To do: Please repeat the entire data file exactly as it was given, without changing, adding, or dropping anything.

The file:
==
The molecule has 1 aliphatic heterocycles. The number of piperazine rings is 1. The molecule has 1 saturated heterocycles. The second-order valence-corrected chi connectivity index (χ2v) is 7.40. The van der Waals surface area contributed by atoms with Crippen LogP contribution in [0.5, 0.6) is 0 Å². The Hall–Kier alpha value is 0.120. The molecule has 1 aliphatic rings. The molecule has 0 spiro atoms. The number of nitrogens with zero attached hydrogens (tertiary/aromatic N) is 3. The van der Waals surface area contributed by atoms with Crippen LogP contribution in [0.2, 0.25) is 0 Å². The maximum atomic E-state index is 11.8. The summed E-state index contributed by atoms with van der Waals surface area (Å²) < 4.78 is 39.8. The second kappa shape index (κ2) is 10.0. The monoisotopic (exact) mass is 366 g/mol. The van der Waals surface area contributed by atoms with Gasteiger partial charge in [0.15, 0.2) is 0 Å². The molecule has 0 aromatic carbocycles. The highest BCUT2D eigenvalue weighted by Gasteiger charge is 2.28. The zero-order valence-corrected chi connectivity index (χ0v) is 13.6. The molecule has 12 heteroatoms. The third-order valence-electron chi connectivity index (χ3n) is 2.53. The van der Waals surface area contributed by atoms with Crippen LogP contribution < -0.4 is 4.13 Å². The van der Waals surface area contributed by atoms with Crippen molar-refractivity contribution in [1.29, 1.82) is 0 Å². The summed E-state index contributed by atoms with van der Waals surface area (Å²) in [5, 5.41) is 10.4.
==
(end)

The molecule has 1 aliphatic heterocycles. The number of piperazine rings is 1. The molecule has 1 saturated heterocycles. The second-order valence-corrected chi connectivity index (χ2v) is 7.40. The van der Waals surface area contributed by atoms with Crippen LogP contribution in [0.5, 0.6) is 0 Å². The Hall–Kier alpha value is 0.120. The molecule has 1 aliphatic rings. The molecule has 0 spiro atoms. The number of nitrogens with zero attached hydrogens (tertiary/aromatic N) is 3. The van der Waals surface area contributed by atoms with Crippen LogP contribution in [0.2, 0.25) is 0 Å². The maximum atomic E-state index is 11.8. The summed E-state index contributed by atoms with van der Waals surface area (Å²) < 4.78 is 39.8. The second kappa shape index (κ2) is 10.0. The monoisotopic (exact) mass is 366 g/mol. The van der Waals surface area contributed by atoms with Gasteiger partial charge in [0.15, 0.2) is 0 Å². The molecule has 0 aromatic carbocycles. The highest BCUT2D eigenvalue weighted by Gasteiger charge is 2.28. The zero-order valence-corrected chi connectivity index (χ0v) is 13.6. The molecule has 12 heteroatoms. The third-order valence-electron chi connectivity index (χ3n) is 2.53. The van der Waals surface area contributed by atoms with Crippen LogP contribution < -0.4 is 4.13 Å². The van der Waals surface area contributed by atoms with Crippen molar-refractivity contribution in [1.29, 1.82) is 0 Å². The summed E-state index contributed by atoms with van der Waals surface area (Å²) in [5, 5.41) is 10.4.